Marbled Godwits

Marbled Godwits are among the birds that autumn’s migration has brought to Zuma Beach. Having spent the summer breeding in shortgrass prairies and eating insects, earthworms and freshwater fare, they now forage for small fish and seaside invertebrates.  

All About Birds indicates that the bills of Marbled Godwits change color depending on the season; just now they are half-orange with an ombre to half-black at the tip. To the untrained eye, the bills appear as long as their legs — about 3 or 3.5 inches! Just prior to piercing the sand in search of food, they set their bills ajar. Perhaps this gives them the advantage of less energy spent hoovering up groceries in wet sand.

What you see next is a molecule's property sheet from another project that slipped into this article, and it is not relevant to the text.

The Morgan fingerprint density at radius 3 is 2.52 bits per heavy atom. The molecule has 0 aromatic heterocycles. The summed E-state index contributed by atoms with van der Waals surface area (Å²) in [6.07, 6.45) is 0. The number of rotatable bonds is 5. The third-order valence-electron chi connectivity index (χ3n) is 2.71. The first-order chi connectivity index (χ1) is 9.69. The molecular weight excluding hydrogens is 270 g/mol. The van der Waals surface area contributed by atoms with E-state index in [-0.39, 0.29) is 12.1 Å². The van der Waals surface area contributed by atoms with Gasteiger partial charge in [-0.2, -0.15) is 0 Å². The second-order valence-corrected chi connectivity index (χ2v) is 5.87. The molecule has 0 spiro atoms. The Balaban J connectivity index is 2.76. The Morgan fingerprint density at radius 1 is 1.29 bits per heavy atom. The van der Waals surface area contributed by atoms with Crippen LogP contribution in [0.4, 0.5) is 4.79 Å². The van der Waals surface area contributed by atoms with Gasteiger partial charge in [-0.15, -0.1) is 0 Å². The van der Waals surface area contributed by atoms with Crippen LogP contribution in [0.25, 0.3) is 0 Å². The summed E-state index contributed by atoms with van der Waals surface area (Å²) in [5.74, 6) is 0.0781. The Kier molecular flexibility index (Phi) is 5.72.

We’ve seen them on Zuma in the company of Least Sandpipers, Spotted Sandpipers, Long-billed Curlews and Heermann’s Gulls.  The Godwits’ colorful plumage, and the way they energetically stroll out with the tide, searching for a snack, before quickly scampering back at the edge of the wavelet, are welcome autumn sights.  At day’s end, they sleep standing up, sometimes on one leg, with their bills tucked under a wing.

Published by Mashabu

Earnest observer of our natural world.

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